The City of Durango was officially founded in September 1880, and by December of that year the city had its first newspaper, the Record (sometimes referred to as the Durango Record and the Daily Record). Ms. Romney, a widow, first wrote, edited and published The Record from a tent. At one point, the tent was guarded because Ms. Romney was threatened after she refused to retract an editorial she published regarding local desperadoes. It seems a bullet had gone through her tent during a fight between two gangs.

The Herald, "a most unequivocally Republican paper" began publication on June 30, 1881, by editors J.S. and George Marsh. The Record and the Herald merged in 1883.

In 1892, Durango Democrats brought Dave Day from Ouray (where he printed The Solid Muldoon) to Durango. He called his newspaper the Durango Democrat. It was considered racy and not fit reading for the young.

Frank Hartman started the Trade's Journal. There was a shoot-out between Hartman and Day during which Hartman got a bullet through the calf of his leg.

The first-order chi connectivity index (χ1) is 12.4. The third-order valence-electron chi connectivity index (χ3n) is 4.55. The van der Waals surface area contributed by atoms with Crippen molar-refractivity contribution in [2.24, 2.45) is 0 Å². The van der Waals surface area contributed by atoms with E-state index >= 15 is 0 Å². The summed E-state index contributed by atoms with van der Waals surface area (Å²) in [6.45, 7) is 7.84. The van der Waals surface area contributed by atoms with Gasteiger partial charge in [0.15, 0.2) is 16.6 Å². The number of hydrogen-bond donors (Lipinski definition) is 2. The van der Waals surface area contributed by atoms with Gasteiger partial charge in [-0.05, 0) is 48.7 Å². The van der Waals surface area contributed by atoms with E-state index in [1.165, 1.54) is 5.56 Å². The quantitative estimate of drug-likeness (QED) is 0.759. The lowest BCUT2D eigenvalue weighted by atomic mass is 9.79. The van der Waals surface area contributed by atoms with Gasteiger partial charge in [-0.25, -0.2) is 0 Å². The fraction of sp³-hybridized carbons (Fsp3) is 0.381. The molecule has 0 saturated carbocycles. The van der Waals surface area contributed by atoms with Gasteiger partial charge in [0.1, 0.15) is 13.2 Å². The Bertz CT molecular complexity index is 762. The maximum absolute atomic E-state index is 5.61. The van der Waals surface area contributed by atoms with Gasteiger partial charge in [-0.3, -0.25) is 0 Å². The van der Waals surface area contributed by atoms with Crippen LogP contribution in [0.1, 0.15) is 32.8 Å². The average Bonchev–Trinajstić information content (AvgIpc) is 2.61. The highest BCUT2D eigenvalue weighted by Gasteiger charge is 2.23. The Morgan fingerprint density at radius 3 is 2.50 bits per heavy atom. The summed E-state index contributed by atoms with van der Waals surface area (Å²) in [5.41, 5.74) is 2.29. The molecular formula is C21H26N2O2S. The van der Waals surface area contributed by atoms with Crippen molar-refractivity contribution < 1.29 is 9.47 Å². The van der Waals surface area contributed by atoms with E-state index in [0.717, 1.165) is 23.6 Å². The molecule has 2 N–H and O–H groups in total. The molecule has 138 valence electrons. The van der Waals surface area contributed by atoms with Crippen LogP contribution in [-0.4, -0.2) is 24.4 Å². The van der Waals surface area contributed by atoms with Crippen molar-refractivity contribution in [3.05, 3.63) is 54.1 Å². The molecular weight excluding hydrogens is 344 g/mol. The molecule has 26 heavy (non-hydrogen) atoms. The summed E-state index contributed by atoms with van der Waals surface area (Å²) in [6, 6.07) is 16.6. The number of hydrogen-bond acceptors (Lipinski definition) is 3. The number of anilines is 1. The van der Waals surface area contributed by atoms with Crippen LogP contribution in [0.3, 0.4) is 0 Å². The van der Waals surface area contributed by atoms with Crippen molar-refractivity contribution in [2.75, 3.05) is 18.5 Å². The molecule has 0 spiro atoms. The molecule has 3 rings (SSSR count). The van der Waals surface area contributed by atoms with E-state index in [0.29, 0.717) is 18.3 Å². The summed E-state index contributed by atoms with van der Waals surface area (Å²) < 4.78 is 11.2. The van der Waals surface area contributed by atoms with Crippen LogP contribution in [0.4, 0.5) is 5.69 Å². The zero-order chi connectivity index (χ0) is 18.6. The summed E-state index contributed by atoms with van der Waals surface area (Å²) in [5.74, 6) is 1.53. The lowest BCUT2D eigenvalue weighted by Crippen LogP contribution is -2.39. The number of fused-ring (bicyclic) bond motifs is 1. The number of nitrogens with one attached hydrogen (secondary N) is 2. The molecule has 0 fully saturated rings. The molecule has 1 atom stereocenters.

In 1922, Rod Day, Dave Day's son, who was then in charge of the Democrat, shot and killed William L. Wood, city editor of the Herald, as a result of the articles by both men in their respective papers charging alcoholism and dishonesty against the other. It was decided that Wood had been stalking Day with intentions to kill him, so charges against Day were changed to self-defense. He was found not guilty.

In 1928, the Durango Democrat and the Herald merged and the paper was called the Herald-Democrat.

In 1930, Rod Day started a weekly called the Durango News.

Arthur and Morley Ballantine purchased the Herald-Democrat along with the Durango News in 1952 and the name was changed to the Herald-News.

On Memorial weekend in 1953, the Herald-News moved from the 1100 block of Main (the King Building) to the News building at 1022 Main Avenue, now Carver's Bakery.

In 1960, the name was changed to the Durango Herald.

The Durango Herald moved to the present location in October of 1966 and installed an offset press, no longer using the letter press. An addition to the building on the south side was completed in 1979.